10 Apr 2020

T 3247/19 - Fast appeal

Key points

  • In this examination appeal, the Statement of grounds was filed 27.11.2019 and the Board allowed the appeal with the decision of 04.03.2020 (in addition, decisions with a case number well above 3000 still look unfamiliar to me).
    • It makes sense to me that incoming ex parte appeals are reviewed to see which ones can be directly allowed.
  • The Board considers the claim to be sufficiently disclosed.
  • “The Board considers that, in the present application, it is within the bounds of the common general knowledge of the skilled person to provide an automatic cutting unit capable of cutting cardboard in two directions. In the application the use of a laser cutting unit is suggested, however the skilled person is also generally aware of other types of cutting units having fixed or rotary blades and suitable for cutting cardboard. Cutting units using laser cutters, fixed or rotating blades and operating transversely, longitudinally or vertically are known to the skilled person, whether they are moved via simple or complicated guide systems or carried by a manipulator such as a robot.”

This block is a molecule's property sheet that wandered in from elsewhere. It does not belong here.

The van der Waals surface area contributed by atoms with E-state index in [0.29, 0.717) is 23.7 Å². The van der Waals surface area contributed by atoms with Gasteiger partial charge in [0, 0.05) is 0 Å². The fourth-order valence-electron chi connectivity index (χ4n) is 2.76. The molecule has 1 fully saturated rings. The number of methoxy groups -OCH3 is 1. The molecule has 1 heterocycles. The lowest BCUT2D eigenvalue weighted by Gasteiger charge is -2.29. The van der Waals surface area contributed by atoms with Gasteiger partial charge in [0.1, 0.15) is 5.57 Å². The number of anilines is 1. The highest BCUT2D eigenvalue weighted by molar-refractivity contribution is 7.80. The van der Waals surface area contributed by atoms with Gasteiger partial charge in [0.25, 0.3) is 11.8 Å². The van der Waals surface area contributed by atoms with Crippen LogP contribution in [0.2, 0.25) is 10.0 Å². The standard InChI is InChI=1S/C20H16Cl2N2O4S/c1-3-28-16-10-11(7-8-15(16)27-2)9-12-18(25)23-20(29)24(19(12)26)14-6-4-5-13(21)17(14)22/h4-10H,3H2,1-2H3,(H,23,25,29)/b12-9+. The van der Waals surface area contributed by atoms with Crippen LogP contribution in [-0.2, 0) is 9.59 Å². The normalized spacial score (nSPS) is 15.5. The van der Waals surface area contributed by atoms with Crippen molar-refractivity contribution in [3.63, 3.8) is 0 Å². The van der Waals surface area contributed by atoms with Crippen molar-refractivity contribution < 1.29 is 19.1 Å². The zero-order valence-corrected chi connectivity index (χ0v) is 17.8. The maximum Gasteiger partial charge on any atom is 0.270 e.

• The Board remits the case for consideration of the other patentability requirements, in line with the request of the applicant.



EPO T 3247/19 - link

Reasons for the Decision


Review of the decision under appeal - sufficiency of disclosure

1. In the contested decision, the examining division decided that the application did not disclose the claimed invention in a manner sufficiently clear and complete for the person skilled in the art to carry it out.

2. The examining division found that there was no disclosure of a system for automatically packaging items as the application does not disclose any detailed embodiment of a system/machine. Specifically (point 1.1.1 of the Grounds for the Decision), the examining division objected to the application having insufficient information regarding the cutting unit for adjustably shortening the end portions of the side and bottom panels of the pre-folded (already erected) box. The examining division further held that the mere mention of a laser cutting unit as a possible cutting unit was not sufficient to enable the skilled person to build a system which shortens the end portions of the side and bottom panels of the open side of a pre-folded box.